An Italian five-a-side women's football team have vowed to continue their title run despite mafia-style threats that had brought them to the verge of disbanding. Staff and players for Sporting Locri, from the region of Calabria in the country's south, said they plan to play their Lazio rivals on 10 January in the first fixture after the winter break.
"I think that playing is the right thing to do," the club's president, Ferdinando Armeni, whose family, including a three-year-old daughter, were personally targeted with threatening messages, told La Repubblica newspaper. "Obviously I first have to talk to authorities and other shareholders to make sure there are the conditions but I'd like to see the girls walking onto the pitch. They deserve it and the city deserves it".
He was echoed by the team captain, defender Sara Borello, who told La Gazzetta dello Sport she and her teammates were ready to play. "However we do need concrete support that goes beyond simple solidarity," she added.
Armeni had initially decided to close down the club after his tyres were slashed and intimidating messages were left on his car.
"It's time to close to Sporting Locri. Leave!" read a first note posted on the vehicle on 7 December. "Maybe we haven't been clear. Sporting Locri must close" read a second post that followed a few days later. A third note reading only "Who usually sits here?" was left on the backseat window where his daughter usually sits.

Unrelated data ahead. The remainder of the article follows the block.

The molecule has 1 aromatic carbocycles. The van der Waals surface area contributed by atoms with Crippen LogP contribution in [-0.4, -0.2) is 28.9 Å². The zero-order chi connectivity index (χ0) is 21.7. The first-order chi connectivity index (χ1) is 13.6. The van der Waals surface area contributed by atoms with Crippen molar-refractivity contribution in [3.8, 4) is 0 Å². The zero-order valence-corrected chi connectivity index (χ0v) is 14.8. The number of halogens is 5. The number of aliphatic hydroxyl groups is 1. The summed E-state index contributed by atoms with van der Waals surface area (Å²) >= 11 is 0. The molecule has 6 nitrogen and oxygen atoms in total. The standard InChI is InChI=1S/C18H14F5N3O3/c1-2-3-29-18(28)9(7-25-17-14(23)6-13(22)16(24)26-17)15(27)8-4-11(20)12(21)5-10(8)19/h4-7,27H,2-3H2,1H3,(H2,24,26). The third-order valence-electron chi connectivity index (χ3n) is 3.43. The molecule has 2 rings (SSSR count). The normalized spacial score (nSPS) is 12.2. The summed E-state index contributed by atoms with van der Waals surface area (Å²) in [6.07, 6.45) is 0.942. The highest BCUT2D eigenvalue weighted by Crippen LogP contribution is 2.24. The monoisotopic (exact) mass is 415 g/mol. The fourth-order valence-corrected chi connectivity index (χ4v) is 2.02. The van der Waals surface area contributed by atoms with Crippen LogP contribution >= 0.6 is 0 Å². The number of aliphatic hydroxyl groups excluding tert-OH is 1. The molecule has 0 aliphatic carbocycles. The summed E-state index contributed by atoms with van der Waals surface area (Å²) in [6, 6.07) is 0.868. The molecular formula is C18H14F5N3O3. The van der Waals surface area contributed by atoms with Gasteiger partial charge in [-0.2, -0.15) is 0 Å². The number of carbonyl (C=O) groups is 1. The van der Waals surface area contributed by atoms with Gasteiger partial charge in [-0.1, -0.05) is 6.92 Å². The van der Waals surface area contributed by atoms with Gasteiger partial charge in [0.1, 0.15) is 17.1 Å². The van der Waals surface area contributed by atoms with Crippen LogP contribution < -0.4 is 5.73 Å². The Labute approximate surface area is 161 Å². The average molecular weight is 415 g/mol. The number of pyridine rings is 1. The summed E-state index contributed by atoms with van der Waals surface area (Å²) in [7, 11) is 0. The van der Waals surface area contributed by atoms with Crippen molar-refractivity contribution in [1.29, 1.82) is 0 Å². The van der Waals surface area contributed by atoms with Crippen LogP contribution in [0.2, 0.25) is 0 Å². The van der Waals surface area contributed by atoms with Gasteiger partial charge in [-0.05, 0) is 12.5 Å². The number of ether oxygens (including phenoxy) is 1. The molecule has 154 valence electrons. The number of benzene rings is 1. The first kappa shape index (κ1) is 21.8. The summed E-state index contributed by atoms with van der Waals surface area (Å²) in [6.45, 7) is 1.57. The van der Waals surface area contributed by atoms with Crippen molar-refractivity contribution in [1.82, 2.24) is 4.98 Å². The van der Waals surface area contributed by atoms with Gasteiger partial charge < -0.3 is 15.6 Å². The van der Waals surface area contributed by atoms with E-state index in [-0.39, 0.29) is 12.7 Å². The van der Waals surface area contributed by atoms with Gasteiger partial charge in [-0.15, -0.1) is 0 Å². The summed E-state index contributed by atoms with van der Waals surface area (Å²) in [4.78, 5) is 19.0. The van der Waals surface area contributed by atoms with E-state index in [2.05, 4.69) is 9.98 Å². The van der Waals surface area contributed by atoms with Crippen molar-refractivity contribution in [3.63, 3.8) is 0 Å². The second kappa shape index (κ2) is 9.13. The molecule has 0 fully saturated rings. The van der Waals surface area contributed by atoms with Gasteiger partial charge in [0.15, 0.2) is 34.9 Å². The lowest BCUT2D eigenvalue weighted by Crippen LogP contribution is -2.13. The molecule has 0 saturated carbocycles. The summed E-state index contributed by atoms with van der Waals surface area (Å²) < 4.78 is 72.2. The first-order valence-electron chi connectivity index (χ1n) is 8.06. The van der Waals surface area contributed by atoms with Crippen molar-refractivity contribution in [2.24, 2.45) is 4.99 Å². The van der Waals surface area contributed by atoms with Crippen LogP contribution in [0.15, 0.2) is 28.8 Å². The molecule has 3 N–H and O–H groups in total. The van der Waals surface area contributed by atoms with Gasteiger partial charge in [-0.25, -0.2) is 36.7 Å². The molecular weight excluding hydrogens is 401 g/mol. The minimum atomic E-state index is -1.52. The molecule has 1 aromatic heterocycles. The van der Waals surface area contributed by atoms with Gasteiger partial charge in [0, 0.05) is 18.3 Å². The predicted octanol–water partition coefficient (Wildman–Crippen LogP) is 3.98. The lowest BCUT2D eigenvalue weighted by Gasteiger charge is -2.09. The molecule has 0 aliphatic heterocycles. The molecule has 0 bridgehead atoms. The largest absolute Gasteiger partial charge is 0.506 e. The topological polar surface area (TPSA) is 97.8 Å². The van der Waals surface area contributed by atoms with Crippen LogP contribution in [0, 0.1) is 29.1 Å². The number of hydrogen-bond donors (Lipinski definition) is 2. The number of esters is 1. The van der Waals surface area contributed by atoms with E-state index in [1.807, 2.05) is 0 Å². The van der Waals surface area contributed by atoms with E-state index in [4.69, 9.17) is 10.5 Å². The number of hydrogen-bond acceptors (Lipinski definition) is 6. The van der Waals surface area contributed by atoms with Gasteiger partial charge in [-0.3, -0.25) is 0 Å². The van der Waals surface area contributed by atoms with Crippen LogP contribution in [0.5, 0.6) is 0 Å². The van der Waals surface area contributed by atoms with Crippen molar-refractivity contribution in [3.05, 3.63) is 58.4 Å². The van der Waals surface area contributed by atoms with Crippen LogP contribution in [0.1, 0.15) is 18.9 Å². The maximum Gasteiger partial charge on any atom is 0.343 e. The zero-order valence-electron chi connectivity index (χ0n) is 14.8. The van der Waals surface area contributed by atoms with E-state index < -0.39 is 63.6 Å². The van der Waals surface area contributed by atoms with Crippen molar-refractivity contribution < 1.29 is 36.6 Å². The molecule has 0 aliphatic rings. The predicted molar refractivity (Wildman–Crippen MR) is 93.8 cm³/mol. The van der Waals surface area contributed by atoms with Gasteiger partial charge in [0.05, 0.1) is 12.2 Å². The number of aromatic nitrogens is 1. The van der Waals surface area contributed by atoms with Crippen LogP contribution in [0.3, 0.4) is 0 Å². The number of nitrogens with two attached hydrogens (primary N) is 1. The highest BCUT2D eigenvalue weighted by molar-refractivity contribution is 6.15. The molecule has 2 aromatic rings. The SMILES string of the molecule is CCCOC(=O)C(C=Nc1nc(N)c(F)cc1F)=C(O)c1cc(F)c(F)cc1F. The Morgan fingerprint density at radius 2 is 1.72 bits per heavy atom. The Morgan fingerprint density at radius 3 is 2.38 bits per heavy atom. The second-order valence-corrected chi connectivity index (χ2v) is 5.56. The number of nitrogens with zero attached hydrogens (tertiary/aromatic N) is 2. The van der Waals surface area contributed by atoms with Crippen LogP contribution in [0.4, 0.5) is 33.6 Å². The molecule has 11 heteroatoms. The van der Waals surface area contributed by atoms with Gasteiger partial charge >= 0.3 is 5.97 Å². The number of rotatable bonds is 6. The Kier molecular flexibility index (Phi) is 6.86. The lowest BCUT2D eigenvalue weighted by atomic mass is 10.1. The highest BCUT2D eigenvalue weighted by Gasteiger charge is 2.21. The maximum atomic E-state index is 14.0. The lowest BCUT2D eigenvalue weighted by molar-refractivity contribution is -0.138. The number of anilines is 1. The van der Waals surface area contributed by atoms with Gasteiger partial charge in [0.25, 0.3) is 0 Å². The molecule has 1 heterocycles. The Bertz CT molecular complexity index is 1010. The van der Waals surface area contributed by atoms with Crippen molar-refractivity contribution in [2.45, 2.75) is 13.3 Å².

The language and method used are typical of mafia groups operating in the area, although investigators were still to ascertain whether local clans were indeed behind the threats.
Calabria and areas surrounding Locri are considered the heartland of the 'Ndrangheta crime syndicate, Europe's biggest drug cartel. The club's vice president, Giovanni Primerano, was also issued with similar threats.
On Boxing Day (26 December), Armeni announced his intention to disband the football club, who are currently fourth in Serie A, the top league in the country. He posted the words "Game Over" on a black background on Facebook and a message reading "Closed for dignity" on the home page of the team's website.
He decided to reconsider after receiving an outpouring of solidarity from authorities and football fans that urged the team not to give in to thugs.
"Locri have to play," said the head of Italy's National Olympic Committee Giovanni Malagò. "The club's managers, technicians and, above all, its athletes must not give in to these shameful acts that are unbearable in a civilised country."
Reasons for the threats were not yet clear. Armeni said he had no idea why he and the team were targeted and dismissed rumours that unpaid debts or even a love affair might have been behind the incident. A police investigation is under way.